Fracture of the anterior nasal spine
The anterior nasal spine is a small bony projection in the anterior midpoint of the nose. These fractures occur individually or in conjunction with other nasal fractures. They do not require any treatment if they occur without any other nasal fractures.
Fractures with a posterior depression
Following a nasal blow from the front, the nasal bones are pushed to the posterior. The nasal septum is also involved in this process. In addition, nasal fractures are commonly observed in patients who have undergone plastic surgery. The nasal fractures in such patients have been classified based on the site of the fracture such as
- First Type – at the higher level of the nasal bones
- Second Type – at the lower level of the nasal bones
- Third Type – fractures in the total nasal bone
Risk factors of Broken Nose
Any activity that increases your risk of a facial injury increases your risk of a broken nose. Such activities may include:
- Playing contact sports, such as football and hockey, especially without a helmet that has a face mask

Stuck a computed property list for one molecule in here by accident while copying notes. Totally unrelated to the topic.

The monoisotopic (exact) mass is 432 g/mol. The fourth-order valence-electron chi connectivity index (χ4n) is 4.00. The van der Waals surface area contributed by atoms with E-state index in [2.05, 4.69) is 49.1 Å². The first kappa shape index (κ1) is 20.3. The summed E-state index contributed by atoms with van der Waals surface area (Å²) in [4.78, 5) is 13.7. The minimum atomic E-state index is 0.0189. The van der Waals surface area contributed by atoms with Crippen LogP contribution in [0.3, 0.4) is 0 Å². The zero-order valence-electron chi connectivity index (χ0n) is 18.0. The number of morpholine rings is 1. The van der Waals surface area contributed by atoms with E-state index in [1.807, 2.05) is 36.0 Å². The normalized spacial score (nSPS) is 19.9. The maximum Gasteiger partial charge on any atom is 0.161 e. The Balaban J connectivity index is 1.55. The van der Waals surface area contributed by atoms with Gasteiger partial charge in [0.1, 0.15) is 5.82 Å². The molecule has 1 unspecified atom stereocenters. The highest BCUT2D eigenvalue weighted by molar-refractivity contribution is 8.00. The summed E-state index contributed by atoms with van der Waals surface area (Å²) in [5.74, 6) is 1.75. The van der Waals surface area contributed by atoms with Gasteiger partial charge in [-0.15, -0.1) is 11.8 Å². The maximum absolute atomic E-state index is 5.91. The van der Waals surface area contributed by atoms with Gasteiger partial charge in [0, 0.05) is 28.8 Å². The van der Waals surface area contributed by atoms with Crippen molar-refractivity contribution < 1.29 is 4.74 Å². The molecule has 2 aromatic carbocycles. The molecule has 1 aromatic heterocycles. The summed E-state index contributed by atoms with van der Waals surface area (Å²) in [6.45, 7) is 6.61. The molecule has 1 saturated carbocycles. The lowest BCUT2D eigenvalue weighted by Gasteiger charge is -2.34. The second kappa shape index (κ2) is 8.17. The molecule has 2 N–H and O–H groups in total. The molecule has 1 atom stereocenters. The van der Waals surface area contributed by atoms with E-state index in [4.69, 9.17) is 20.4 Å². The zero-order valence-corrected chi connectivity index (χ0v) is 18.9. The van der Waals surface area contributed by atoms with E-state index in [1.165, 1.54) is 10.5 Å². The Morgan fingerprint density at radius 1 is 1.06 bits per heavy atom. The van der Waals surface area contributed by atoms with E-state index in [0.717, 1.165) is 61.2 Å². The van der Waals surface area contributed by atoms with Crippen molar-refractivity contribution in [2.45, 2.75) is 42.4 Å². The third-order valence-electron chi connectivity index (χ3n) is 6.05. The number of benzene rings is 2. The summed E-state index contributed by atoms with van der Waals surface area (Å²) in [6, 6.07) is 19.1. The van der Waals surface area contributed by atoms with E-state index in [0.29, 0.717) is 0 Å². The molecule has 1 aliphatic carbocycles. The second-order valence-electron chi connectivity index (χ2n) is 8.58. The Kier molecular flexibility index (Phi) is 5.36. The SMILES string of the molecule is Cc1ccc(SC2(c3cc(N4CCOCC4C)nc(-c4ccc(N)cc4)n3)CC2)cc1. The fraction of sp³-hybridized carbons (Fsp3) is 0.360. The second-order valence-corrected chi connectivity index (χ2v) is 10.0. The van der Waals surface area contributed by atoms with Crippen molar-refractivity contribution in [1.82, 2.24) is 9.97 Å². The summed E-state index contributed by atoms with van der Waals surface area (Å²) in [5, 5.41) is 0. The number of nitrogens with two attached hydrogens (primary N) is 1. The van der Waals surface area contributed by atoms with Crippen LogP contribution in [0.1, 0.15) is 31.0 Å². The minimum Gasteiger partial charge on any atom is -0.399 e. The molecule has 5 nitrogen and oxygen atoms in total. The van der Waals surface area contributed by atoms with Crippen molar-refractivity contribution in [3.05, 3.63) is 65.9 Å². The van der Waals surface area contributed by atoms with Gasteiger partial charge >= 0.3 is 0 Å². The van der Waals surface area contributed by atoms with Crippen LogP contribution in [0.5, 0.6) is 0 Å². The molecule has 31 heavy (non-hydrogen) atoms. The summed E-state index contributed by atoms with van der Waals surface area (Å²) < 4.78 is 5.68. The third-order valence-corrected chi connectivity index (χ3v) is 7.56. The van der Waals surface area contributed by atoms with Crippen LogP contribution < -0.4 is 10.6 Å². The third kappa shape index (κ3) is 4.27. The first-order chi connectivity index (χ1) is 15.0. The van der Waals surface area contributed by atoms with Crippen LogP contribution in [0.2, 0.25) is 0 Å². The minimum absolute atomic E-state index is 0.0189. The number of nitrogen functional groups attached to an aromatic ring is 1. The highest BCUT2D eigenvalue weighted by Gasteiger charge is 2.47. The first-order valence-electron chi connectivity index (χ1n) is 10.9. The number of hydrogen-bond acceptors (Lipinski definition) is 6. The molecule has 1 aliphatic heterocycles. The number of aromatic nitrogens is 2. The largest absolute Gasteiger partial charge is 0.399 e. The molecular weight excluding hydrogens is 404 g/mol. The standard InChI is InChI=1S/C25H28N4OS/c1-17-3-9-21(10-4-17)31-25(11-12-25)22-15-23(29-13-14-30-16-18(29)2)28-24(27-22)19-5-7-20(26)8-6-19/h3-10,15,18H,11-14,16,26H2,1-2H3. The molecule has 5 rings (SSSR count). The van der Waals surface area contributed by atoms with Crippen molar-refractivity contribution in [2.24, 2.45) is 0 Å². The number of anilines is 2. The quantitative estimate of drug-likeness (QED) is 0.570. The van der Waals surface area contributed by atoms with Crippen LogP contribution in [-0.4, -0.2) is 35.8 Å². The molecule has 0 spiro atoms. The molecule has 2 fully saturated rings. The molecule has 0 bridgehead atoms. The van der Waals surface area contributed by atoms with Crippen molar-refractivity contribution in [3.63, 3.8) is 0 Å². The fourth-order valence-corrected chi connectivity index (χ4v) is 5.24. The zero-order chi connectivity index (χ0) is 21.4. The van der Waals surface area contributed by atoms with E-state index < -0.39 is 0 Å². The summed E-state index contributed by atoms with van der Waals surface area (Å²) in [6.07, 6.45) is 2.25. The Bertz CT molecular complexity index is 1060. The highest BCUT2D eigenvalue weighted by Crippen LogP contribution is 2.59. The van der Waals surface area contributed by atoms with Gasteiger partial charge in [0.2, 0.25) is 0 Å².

- Engaging in a physical fight
- Riding a bicycle
- Lifting weights, especially if you don’t use a spotter
- Riding in a motor vehicle, especially without a seat belt
Broken Nose Causes
Causes of a broken nose are related to trauma to the nose or face. Common sources of trauma include the following:
- The most common cause of a broken nose are fights, accidents, and sports. A 2009 study of 236 patients with facial fractures incurred while playing sports found fractures of the the nasal bone to be the most common.
- Sports injuries
- Personal fights
- Motor vehicle accidents
- In children, nasal fractures are most commonly due to falls.
Signs and symptoms of a broken nose may appear immediately or may take up to three days to develop.
Signs and symptoms may include:
- Pain or tenderness, especially when touching your nose
- Swelling of your nose and surrounding areas
- Bruising around your nose or eyes
- Crooked or misshapen nose
- Difficulty breathing through your nose
- Discharge of mucus from your nose (rhinorrhoea)
- Feeling that your nasal passages are blocked
Complications or injuries related to a broken nose may include: